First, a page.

Presented by Insight for Living
Tools for Parents: October 2014

Tools for Parents Archive

 

October 4, Episode #46: The Story of Esther, Part 2—God Has a Plan for Our Lives

Esther's friends beg her to consider competing to become queen. If she doesn't, they say, the wicked Mahnoosh may win the crown and all of the girls in the harem will suffer. Esther realizes that God may have placed her in the palace for this very reason. But God's plan for Esther extends far beyond reigning beside the king. When Esther learns that the evil prince Haman is plotting to kill Mordecai and all of the Jews, she must decide if she will risk her own life to save her people.
>>Download teaching tools for episode 46!

“Real scared heroes”

David Carl writes, "When I was a child, well-meaning adults occasionally told me Bible stories. They described Elijah, David, Esther, and other biblical figures as though they were always confident, calm, and emotionless when facing danger or death. What a disservice! It would be much better if I had heard the truth—these great people wavered and sometimes ran away. That's an example I could relate to!" Read how God uses real people to do extraordinary things in this week's Director's Notes.

 

October 11, Episode #47: The Story of Esther, Part 3—God Will Never Leave Those Who Trust Him

Haman's plan to kill all of the Jews is made into law, and no one—not even the king—can stop him. As Haman's pride swells, Esther is certain that God's plan for her life is "for such a time as this." God uses Esther in a mighty way and shows His sovereignty in a thrilling conclusion that is celebrated by Jews even today.
>>Download teaching tools for episode 47!

“A twilight zone moment”

David Carl writes, "I grew up watching The Twilight Zone with my older brother. One of the stories followed a rather unsuccessful comic whose only wish was to make people laugh. Mysteriously, he suddenly received his wish. The irony of the situation came when he could no longer talk to anyone without making them laugh hysterically. His wish became his own personal source of unending torture." Read how Haman experiences his own "Twilight Zone moment" in this week's Director's Notes.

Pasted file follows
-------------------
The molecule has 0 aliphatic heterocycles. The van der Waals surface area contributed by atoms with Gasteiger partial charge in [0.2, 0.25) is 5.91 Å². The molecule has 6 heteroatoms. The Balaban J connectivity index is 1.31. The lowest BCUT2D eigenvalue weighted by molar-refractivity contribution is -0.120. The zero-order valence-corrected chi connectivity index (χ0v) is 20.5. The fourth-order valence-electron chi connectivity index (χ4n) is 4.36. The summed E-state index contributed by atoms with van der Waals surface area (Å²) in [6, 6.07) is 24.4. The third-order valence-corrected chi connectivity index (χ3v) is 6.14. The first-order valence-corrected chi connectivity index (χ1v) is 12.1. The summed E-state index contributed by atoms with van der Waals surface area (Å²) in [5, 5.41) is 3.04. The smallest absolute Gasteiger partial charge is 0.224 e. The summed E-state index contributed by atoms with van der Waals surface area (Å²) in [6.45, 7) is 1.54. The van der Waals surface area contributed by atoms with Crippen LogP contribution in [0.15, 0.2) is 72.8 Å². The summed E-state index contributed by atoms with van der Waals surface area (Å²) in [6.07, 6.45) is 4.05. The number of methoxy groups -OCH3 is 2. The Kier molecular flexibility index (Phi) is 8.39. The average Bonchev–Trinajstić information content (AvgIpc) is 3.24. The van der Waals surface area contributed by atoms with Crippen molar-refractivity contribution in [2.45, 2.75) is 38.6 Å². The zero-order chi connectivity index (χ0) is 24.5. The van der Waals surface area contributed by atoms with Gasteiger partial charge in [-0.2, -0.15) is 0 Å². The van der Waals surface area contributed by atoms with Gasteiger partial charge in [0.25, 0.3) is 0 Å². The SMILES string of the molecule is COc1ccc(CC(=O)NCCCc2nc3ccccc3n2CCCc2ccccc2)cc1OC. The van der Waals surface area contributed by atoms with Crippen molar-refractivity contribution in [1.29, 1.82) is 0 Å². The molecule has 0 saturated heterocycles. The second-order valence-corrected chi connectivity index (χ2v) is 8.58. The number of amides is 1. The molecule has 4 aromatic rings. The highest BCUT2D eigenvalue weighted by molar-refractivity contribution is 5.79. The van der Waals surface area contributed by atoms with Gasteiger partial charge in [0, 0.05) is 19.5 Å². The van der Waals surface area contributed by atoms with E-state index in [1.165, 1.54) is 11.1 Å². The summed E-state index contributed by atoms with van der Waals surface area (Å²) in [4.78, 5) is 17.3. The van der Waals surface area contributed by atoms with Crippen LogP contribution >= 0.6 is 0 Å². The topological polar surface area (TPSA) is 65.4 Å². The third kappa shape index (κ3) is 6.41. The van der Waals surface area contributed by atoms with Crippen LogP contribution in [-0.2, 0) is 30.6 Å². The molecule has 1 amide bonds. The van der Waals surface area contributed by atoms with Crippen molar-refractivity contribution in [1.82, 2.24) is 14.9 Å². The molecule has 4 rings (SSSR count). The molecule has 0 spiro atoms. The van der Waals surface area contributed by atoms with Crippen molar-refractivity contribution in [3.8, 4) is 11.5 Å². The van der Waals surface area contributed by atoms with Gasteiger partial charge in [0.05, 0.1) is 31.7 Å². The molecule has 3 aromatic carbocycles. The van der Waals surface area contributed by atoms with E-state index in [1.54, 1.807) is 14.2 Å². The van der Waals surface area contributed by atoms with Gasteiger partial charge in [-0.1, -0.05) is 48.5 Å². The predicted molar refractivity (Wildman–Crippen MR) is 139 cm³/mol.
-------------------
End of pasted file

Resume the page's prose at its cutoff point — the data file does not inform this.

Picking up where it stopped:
October 18, Episode #48: The Island of Ned—Two Are Better Than One

The New Wildwood Library is nearly completed and Miss Harbor's class has been given the honor of making something to go on permanent display. Ned knows just the thing and sets off to create his masterpiece. But his foolish pride and anger put the project and his life in jeopardy! Can his friends save him from destruction?
>>Download teaching tools for episode 48!

“Freedom in chains”

David Carl writes in this week's Director's Notes, "Leprosy is a strange and horrible disease. It attacks various parts of the body including the eyes and skin, but it attacks the nerves in a particularly insidious way leaving the victim without any sense of feeling in the affected area. This might not seem so terrible until you realize what happens when your body loses all input from the outside world. If you accidentally hit your hand against the sharp edge of the table you don't feel the pain. . . . Sin does much the same thing to us spiritually."

 

October 25, Episode #49: Grow Your Gifts—Exercising Your God-Given Gifts

"It's time for a spiritual workout!" C.J. and Gooz, each in their own way, try to use the gifts that God has given them. But when they meet some unexpected failures, they both vow to give up and never use them again! Find out how a little "gift exercise" will help keep you spiritually strong.
>>Download teaching tools for episode 49!

“The art of salt and light”

David Carl writes in this week's Director's Notes, "This episode was inspired by Modern Art and the Death of a Culture by H. R. Rookmaaker. In this book, the author explains how art possesses meaning and communicates ideas in the minds of those exposed to it. The world has no reason to believe that one idea has more merit than another, and herein lies the problem. For disciples of Christ, there are some ideas that are not worthy of being exposed to. What we don't need is more poorly conceived, badly constructed art that we are expected to embrace merely because it was made by a believer. We need to encourage our kids to use art to say the things that our culture needs to hear but that very few are saying."

 

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